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Department of Otorhinolaryngology–Head and Neck Surgery, McGovern Medical School, The University of Texas Health Science Center at Houston, Houston, TX, United StatesCenter for Immunology and Autoimmune Diseases, Institute of Molecular Medicine, McGovern Medical School, The University of Texas Health Science Center at Houston, Houston, TX, United States
To identify differences in inpatient otolaryngology consultations and interventions for patients based on COVID-19.
Records were reviewed for all patients for whom otolaryngology was consulted at a high-volume tertiary care hospital from April 30, 2020 to October 1, 2020. Demographic information, length of stay, COVID-19 status, indication for consultation, and otolaryngology interventions were recorded. Statistical analysis was performed using R software.
Bleeding composed a significantly higher proportion of otolaryngology consults in COVID-19 positive patients (28% vs. 8.4%, p<0.0001). Management of bleeding was the most common procedure performed in positive patients (n=37, 35%), and they had a higher median number of interventions performed when compared to bleeding patients who tested negative (1, IQR 1-2 vs. 1, IQR 0-1, p=0.04). COVID-19 positive patients with bleeding were more likely to expire than those with other indications for otolaryngology consultation (50% vs. 7%, p<0.001).
Bleeding and associated interventions comprised the predominant discrepancy between COVID-19 positive and negative patients in our cohort. We encourage routine use of simple and cost-effective methods to decrease risk of bleeding.
The Coronavirus SARS-CoV-2 (COVID-19) pandemic devastated communities and healthcare systems around the globe, with over 449 million cumulative confirmed cases worldwide and a death toll upwards of 5.9 million [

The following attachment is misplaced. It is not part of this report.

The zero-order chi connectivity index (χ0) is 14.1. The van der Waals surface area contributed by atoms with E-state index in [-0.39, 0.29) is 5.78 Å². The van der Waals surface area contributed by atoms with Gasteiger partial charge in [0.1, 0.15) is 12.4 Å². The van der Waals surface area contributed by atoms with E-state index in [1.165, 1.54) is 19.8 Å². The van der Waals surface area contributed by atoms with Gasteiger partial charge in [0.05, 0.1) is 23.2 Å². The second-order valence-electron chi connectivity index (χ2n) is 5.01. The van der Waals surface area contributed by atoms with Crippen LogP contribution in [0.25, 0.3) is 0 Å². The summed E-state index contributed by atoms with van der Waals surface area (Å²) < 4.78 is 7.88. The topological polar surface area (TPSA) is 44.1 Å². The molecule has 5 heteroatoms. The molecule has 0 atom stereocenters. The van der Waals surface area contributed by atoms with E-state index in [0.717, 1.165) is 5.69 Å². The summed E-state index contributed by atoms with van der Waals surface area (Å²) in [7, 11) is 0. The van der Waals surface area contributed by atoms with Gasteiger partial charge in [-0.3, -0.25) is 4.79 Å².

]. Healthcare professionals modified routines and procedures to protect themselves, with a cross-sectional multi-institutional survey of 55 otolaryngology departments across North America revealing near-universal (n = 53 of 55, 96.3%) cancellations of elective cases at the height of the pandemic [
]. With these fluctuations in cases and responses, otolaryngology attendings and residents have continued to operate and take call across the country, with inevitable exposure to patients confirmed or under investigation for COVID-19 [
], there remains a paucity of literature documenting inpatient trends of otolaryngology consults since the onset of the pandemic, with the few published studies demonstrating variable changes in consult patterns [
. In response to high rates of thrombotic events observed among patients with COVID-19, therapeutic dosing of anticoagulants was widely adopted as standard treatment, despite the inherently increased risks of bleeding [
]. Recent findings have questioned the utility of therapeutic anticoagulation in improving overall survival in patients with severe cases of COVID-19, shifting the focus instead to the potential morbidity of this practice [
], prompted this single-institution study of inpatient otolaryngology consult rates based on COVID-19 status. In particular, we sought to determine whether patients with COVID-19 were more likely to require otolaryngology consultation for bleeding than patients without COVID-19, and if they would require a greater frequency of interventions to control their bleeding.
2.1 Ethical Considerations
This study was approved by the Committee for the Protection of Human Subjects of the University of Texas Health Science Center at Houston (IRB: HSC-MS-20-0970). Study participants provided written informed consent.
2.2 Study Design
This was a single-institution retrospective cohort study encompassing all patients with otolaryngology consults at a high-volume, tertiary care hospital, from April 30, 2020 to October 1st, 2020. Data on demographics, COVID-19 status, consult indication, length of stay, and interventions were collected.
2.3 Study Population
All patients for whom otolaryngology was consulted from April 30, 2020 to October 1, 2020 were included. We excluded patients with planned inpatient stays following scheduled operations. COVID-19 status was defined by test results dated within 14 days before or after consultation. Patients were also considered positive if they were being actively treated for COVID-19 related pneumonia or respiratory failure, even if their positive date was more than 14 days before consultation. Receipt of therapeutic anticoagulation was based on protocols established by the intensive care unit or hematology services and was variable. Typically, this involved heparin infusions or daily enoxaparin administration.